3. Data Management review of the EDC (but not the source) data – essentially a second layer of review, often extraneous with the monitor’s SDR.

With CRIO Reviewer EDC, sponsors can redesign these as one unitary review process, which we call “Clinical Data Monitoring.” This single review process eliminates SDV and folds in traditional DM review activities into the SDR.

In this new model, Clinical Data Monitors review visit data as sites complete them. In this way, monitoring is now being done (1) centrally, (2) remotely and (3) continuously. By reviewing the data in real-time, the clinical team can prevent deviations earlier in the trial, respond proactively to patient safety events, and identify patterns across the study.

An additional advantage over a legacy EDC system is that CRIO eSource secures the Principal Investigator (PI) sign-off of source data as the visits are completed, since it leverages the traditional role of PI’s in reviewing source data contemporaneously as part of their oversight. This model secures PI sign-off where the PI works, instead of forcing the PI to log into an extraneous system (the EDC) and sign-off on data that he or she has most likely not entered or reviewed.

Once the clinical team has reviewed the data, all queries are resolved, and PI sign-off is secured, CRIO Reviewer EDC enables the clinical team to lock the visit. With real-time data locking, sponsors and CROs can accelerate database locks, and time to market.

How much could sponsors save?

On a typical clinical trial budget, 50% of the budget goes to the sites, 10% to other vendors, and 40% to the CRO. The majority of that spend is monitoring, and the rest allocated towards data and project management. CRIO estimates that with the combined savings from travel, monitoring and DM activity, the system has the potential to cut at least 20% of costs, and even more in terms of time. CRIO’s technology allows for sponsors to reimagine their study approach. CRIO introduces a model that streamlines data collection, while at the same time reducing tremendous administrative burden on sites.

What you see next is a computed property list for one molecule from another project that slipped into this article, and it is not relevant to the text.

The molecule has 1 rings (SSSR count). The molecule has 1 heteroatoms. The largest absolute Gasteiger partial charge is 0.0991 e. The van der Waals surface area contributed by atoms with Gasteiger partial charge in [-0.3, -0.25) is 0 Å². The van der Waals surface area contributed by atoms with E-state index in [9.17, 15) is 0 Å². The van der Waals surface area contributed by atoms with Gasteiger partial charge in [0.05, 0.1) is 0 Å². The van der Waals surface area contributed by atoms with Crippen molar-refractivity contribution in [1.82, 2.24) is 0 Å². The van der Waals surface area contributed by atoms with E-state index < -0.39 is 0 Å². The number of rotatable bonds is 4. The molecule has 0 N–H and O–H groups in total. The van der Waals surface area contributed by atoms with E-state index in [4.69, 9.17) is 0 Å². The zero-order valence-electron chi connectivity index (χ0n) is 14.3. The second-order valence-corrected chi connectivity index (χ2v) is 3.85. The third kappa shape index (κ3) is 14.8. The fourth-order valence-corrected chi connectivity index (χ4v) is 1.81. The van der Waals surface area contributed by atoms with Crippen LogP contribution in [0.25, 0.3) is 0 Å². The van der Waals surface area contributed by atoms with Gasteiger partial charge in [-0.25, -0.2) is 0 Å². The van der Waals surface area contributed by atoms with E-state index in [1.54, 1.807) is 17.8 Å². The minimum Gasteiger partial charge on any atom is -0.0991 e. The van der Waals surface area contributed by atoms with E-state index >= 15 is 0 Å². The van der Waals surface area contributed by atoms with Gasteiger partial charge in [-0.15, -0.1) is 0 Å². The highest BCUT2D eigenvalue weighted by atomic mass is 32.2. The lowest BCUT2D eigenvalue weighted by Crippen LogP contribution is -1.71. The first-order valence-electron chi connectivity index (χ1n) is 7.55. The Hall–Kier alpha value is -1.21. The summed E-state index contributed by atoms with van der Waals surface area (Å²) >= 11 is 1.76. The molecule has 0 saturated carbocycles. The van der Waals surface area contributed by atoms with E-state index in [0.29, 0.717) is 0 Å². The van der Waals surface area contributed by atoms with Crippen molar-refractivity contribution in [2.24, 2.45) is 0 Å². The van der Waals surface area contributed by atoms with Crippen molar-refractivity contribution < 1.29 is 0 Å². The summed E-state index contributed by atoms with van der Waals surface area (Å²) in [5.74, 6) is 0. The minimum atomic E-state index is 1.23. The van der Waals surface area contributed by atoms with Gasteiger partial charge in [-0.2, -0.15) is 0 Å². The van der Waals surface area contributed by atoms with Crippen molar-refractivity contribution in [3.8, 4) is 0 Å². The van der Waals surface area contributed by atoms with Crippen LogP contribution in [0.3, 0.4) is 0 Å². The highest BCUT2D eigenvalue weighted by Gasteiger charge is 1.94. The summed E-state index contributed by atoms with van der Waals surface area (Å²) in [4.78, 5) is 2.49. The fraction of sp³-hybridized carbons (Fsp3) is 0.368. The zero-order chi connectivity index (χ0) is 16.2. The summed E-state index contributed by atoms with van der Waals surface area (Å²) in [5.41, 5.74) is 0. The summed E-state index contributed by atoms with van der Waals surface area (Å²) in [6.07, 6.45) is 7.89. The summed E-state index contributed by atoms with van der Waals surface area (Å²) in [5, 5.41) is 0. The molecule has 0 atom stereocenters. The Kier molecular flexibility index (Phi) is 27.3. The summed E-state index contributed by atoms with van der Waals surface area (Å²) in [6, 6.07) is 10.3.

How do we ensure sites utilize CRIO? 

As a site selection criterion, sponsors can make it a condition that the site utilize CRIO eSource. In CRIO’s experience, close to 98% of sites would accept a trial on these terms. Additionally, sponsors can leverage CRIO’s built-in site network – the world’s largest virtual network of high-performing, tech-native research sites. As a service, CRIO can work with sponsors to identify specific CRIO client sites for inclusion in the study. These sites are already using CRIO in their day-to-day work and would welcome the opportunity to avoid EDC entry.

On most major therapeutic areas, CRIO can offer over 100 active investigators who, on average, perform better than the industry: already 40-70% better data quality, greater openness to technology (by definition), 40% higher enrollment and 2x the patient diversity compared to the industry average.

With CRIO’s established site network and proven fit for site processes, sponsors should not let a single tech-resistant site usurp the substantial efficiency and quality gains the CRIO system offers. Every year, protocols get more complex, not less. That’s why it’s critical that sponsors automate the protocol to ensure reliable endpoint data.

The traditional EDC system had its time and place. There isn’t a single EDC vendor that can lay claim to the integrity, completeness and accuracy of their endpoint data when compared to CRIO eSource. With CRIO’s unique sponsor-facing solution, sponsors can realize these benefits across the whole trial, not just the part of the dataset collected by the forward-thinking sites that happen to be CRIO clients.

In short, sponsors now have a much simpler, faster and cheaper path to their destination: reliable, protocol-driven endpoint data.

If your CRO is unwilling to work within this paradigm, please contact CRIO for a certified CRO partner who is aligned with your goals of better, faster data at a reasonable price point.

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Footnotes:

1 Currently the U.S., Canada, EU, and Australia.

2 Based on an analysis conducted here. This most likely reflects self-selection (i.e., sites that invest in CRIO are higher performing to begin with) as well as the fact the sites have more time to focus on enrollment. This would be akin to saying people who attend gyms regularly are healthier – one could envision both correlation and causation factors at play.

RaymondNomizu by Raymond Nomizu CEO at CRIO